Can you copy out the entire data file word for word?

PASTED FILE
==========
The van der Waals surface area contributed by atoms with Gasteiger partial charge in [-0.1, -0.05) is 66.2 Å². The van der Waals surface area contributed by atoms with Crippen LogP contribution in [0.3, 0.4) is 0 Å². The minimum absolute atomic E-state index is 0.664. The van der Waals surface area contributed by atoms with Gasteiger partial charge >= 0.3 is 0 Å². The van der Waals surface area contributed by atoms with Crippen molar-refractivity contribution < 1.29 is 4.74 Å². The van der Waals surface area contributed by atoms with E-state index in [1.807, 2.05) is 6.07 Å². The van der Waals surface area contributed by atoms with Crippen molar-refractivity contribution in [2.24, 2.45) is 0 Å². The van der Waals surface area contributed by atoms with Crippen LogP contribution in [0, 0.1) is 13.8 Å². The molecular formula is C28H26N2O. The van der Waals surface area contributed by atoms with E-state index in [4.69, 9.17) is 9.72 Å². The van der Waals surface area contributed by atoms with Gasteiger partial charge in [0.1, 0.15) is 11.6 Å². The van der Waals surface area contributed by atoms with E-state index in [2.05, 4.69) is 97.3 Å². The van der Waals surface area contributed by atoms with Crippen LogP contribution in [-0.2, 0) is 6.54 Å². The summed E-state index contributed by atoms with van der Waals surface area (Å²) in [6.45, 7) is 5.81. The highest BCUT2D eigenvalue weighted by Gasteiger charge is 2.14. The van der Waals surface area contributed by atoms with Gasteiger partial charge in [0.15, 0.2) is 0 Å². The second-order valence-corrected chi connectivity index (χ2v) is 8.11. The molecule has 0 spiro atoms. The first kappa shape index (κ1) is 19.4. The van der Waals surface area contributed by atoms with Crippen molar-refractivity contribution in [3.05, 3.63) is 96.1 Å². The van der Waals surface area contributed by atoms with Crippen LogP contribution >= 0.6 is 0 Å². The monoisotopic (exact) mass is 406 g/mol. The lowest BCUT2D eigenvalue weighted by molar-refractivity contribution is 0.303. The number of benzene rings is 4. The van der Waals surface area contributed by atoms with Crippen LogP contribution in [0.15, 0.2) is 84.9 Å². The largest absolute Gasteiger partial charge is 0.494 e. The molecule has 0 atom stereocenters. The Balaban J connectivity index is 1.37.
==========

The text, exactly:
The van der Waals surface area contributed by atoms with Gasteiger partial charge in [-0.1, -0.05) is 66.2 Å². The van der Waals surface area contributed by atoms with Crippen LogP contribution in [0.3, 0.4) is 0 Å². The minimum absolute atomic E-state index is 0.664. The van der Waals surface area contributed by atoms with Gasteiger partial charge >= 0.3 is 0 Å². The van der Waals surface area contributed by atoms with Crippen molar-refractivity contribution < 1.29 is 4.74 Å². The van der Waals surface area contributed by atoms with E-state index in [1.807, 2.05) is 6.07 Å². The van der Waals surface area contributed by atoms with Crippen molar-refractivity contribution in [2.24, 2.45) is 0 Å². The van der Waals surface area contributed by atoms with Crippen LogP contribution in [0, 0.1) is 13.8 Å². The molecular formula is C28H26N2O. The van der Waals surface area contributed by atoms with E-state index in [4.69, 9.17) is 9.72 Å². The van der Waals surface area contributed by atoms with Gasteiger partial charge in [0.1, 0.15) is 11.6 Å². The van der Waals surface area contributed by atoms with E-state index in [2.05, 4.69) is 97.3 Å². The van der Waals surface area contributed by atoms with Crippen LogP contribution in [-0.2, 0) is 6.54 Å². The summed E-state index contributed by atoms with van der Waals surface area (Å²) in [6.45, 7) is 5.81. The highest BCUT2D eigenvalue weighted by Gasteiger charge is 2.14. The van der Waals surface area contributed by atoms with Gasteiger partial charge in [0.15, 0.2) is 0 Å². The second-order valence-corrected chi connectivity index (χ2v) is 8.11. The molecule has 0 spiro atoms. The first kappa shape index (κ1) is 19.4. The van der Waals surface area contributed by atoms with Crippen molar-refractivity contribution in [3.05, 3.63) is 96.1 Å². The van der Waals surface area contributed by atoms with Crippen LogP contribution >= 0.6 is 0 Å². The monoisotopic (exact) mass is 406 g/mol. The lowest BCUT2D eigenvalue weighted by molar-refractivity contribution is 0.303. The number of benzene rings is 4. The van der Waals surface area contributed by atoms with Crippen LogP contribution in [0.15, 0.2) is 84.9 Å². The largest absolute Gasteiger partial charge is 0.494 e. The molecule has 0 atom stereocenters. The Balaban J connectivity index is 1.37.